Nature is trying very hard to make us succeed, but nature does not depend on us. We are not the only experiment.
R. Buckminster Fuller
London covers more than 1,500 square kilometres, an area about the size of Surrey or South Yorkshire. More than 13,000 species, including humans, inhabit 3,000 parks, 30,000 allotments, three million gardens and two National Nature Reserves. Overall, 47% of London is green space, and 60% is classified as open space. Through a series of eco-social design interventions S*PARK seeks to challenge perspectives on how we see, inhabit and interact within a city environment and asks us to think ‘feral’ as we imagine a wilder London.
By rethinking the distinction between people, nature, cities and their symbiotic relationship, S*PARK proposes a new way of navigating landscape by focusing on the rapid change affecting Elephant & Castle. Home to London’s largest new green space in 70 years, S*PARK has created a series of activations and participatory public interventions in Elephant Park, explored and documented in this exhibition as part of the London Design Festival.
With experiment in mind, LCC alumni Jack Warne was commissioned to test synesthetic experience in two London locations: the urban, concrete Battersea Power Station site and rural Hyde Park. These sound drawings turned into 3D maps with analogue/digital generative synthesis reveal that being in a more natural environment influences human experience.
This evening sees the opening of Uncertainty Playground at London College of Communication, as part of the London Design Festival.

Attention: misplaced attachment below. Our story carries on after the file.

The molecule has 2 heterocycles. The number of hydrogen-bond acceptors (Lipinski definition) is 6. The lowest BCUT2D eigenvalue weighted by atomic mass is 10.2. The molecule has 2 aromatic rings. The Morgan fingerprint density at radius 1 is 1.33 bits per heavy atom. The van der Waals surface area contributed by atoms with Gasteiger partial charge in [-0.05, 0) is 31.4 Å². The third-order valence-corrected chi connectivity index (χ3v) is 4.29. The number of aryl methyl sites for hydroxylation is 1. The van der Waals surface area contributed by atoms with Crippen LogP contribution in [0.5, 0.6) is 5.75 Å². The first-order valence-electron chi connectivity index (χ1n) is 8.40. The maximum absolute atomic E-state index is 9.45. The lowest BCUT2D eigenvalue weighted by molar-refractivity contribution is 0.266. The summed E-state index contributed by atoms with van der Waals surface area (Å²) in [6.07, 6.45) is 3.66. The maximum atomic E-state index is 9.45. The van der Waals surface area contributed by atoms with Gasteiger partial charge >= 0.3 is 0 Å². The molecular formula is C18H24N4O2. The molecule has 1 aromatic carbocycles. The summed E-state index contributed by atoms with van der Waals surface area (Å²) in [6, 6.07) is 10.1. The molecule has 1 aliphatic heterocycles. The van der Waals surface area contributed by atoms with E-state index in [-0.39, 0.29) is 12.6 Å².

We are always challenging our Diploma in Professional Studies cohort to embed themselves in the real debates and contexts that surround a design practice. S*PARK is a exploration of how design can effect and reimagine the human relationship with nature and the urban environment and features work from DPS students and staff. S*PARK explores eco-social futures and imagination through community and collaborative research practices that highlight the value of a green environment in urban life and the role that education can play in a fast changing local landscape.
Design has an increasingly important role to play in material, social and economic change. This exhibition and series of events explores the emerging role of practice-based design research in proposing and imagining futures.
S*PARK presents design research, lead by DPS Course Director Sarah Temple, in a series of public and collaborative design interventions and activities, both in LCC and the green spaces of Elephant and Castle. This initiative uses sensory, human-centred design practices and proposes environmentally-sustainable and socially-responsive approaches that enrich human experiences. This exhibition and surrounding events will contribute to the work of Conscientious Communicators Research Hub which is a cross-disciplinary community established to develop practice-based research around environmental and social creativity.
16th September — 20th October
London College of Communication
A full listing of the exhibition and events can be found here.
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